Colorado Springs, CO (PRWEB) October 02, 2012
The business of being together becomes complicated when partners realize that "relationship" means "relating to each other." President of Being Heard and Relationship Coach Kathe Skinner knows this. "The idea of two-ness rather than one-ness can be startling when partners experience their relationship as having two minds that often think differently about themselves, each other, and the relationship. A marriage retreat at The Stanley Hotel at Halloween, Hunting for the Ghosts of Your Past, will explore how each partners' personal ghosts affect the relationship and may cause them to withhold themselves from of each other."
Being Heard's Marriage Retreat sets marital expectations straight: Finishing each other's sentences, liking the ocean better than the mountains, and preferring cats over dogs often gets taken as a sign of being meant for each other. Newness is forgiving of everything -- it doesn't matter that the bedside lamp is on past midnight, or that morning sunlight streams through wide open shades.
The truth is that each person is born with a certain personality and is shaped by separate experiences. Neither partner is a mirror of the other, even when it feels like it. That dewiness is nature's way of keeping us bonded to each other long enough to continue the species.
Also true is that many people have an interior that is kept private and protected. It's this interior that's threatened when disclosing unfulfilled expectations and silent resentments. Rationally, it's no big deal to express yourself but unfinished business is seldom about being rational.
Unfinished business is about the belief that the interior parts of us will be judged and found deficient, laughable, foolish. Ouch. Generally, we've been hauling unfinished business around for years. Imagine the energy it takes to do that.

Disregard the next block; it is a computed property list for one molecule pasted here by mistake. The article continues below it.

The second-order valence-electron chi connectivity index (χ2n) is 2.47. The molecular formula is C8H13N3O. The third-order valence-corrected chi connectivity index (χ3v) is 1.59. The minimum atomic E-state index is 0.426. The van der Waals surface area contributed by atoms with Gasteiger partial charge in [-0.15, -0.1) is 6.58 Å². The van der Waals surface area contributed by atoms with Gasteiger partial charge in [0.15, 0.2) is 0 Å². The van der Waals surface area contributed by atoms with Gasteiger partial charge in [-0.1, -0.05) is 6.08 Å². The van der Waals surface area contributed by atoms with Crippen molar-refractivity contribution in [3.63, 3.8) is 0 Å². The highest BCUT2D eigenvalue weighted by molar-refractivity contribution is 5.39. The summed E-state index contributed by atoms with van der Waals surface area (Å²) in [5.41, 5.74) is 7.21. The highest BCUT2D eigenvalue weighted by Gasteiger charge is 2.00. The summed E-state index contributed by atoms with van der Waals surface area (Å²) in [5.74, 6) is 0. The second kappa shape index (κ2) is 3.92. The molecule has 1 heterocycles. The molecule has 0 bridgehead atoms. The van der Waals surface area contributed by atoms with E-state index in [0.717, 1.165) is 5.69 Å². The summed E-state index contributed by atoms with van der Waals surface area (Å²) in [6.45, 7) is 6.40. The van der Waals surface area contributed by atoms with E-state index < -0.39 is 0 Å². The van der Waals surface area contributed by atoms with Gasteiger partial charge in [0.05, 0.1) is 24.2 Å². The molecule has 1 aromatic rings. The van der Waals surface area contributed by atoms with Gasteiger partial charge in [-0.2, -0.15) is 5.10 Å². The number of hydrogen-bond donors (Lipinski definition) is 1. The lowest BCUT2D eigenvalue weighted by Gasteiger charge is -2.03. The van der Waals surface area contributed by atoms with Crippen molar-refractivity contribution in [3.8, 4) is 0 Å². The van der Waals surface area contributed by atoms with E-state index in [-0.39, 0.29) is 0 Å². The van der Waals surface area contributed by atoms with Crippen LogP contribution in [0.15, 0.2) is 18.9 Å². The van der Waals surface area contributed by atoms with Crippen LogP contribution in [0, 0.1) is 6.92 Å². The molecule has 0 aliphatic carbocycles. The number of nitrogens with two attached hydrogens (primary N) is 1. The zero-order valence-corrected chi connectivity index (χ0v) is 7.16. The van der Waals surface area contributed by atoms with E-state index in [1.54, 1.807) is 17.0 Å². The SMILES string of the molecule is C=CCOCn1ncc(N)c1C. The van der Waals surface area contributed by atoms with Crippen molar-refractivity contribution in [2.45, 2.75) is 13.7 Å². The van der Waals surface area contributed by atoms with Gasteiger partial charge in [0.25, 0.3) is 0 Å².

The concept of "unfinished business" is often used to explain how some people become trapped between two places – the here and the there. Anyone who’s seen a ghost can testify that spirits, when they show themselves at all, are hard to see. The same is true for couples. Working very hard to keep disappointments hidden puts more energy into invisibility than disclosure ever would.
Finishing up our unfinished business is what the marriage retreat at The Stanley Hotel is about. By looking at The Stanley's ghosts, couples readily see the long-term result of failure to resolve the issues each brings to a loving relationship.
Kathe Skinner puts individual emotion into a relationship context. “Remaining closed is about lack of trust," she maintains. "Every one of us is wise to practice self-protection. There are lots of creepy people out there. But do you really believe the person you've chosen to be with for the rest of your life is one of them?"
"When we think about qualities that describe an ideal relationship, "trust" is always on the list," she continues. "I can’t conceive of a thriving relationship without it. Even a crook wouldn't partner up with someone untrustworthy.”
Reframing "fear" into "lack of trust" shifts perspective, Skinner will tell you. That's another closet door that creaks open when couples go on a marriage retreat. What couples find is that they really don't mistrust their significant other; instead it's a case of unfounded beliefs that have traveled with them a long way.
Buddha said that with our thoughts we make the world. It could easily be said that with our thoughts we make a relationship. Dysfunctional thoughts are the platform for a relationship’s unfinished business.
A marriage retreat needs to be a safe place where people examine the personal pain, suspicions, and fears that are impacting their relationships. Being aware of preconceived notions and learning how to recognize them can stop us from further hurting ourselves as well as wounding each other. When men and women choose the wholeheartedness of relationship rather than disguising themselves within it, that's the business of being together.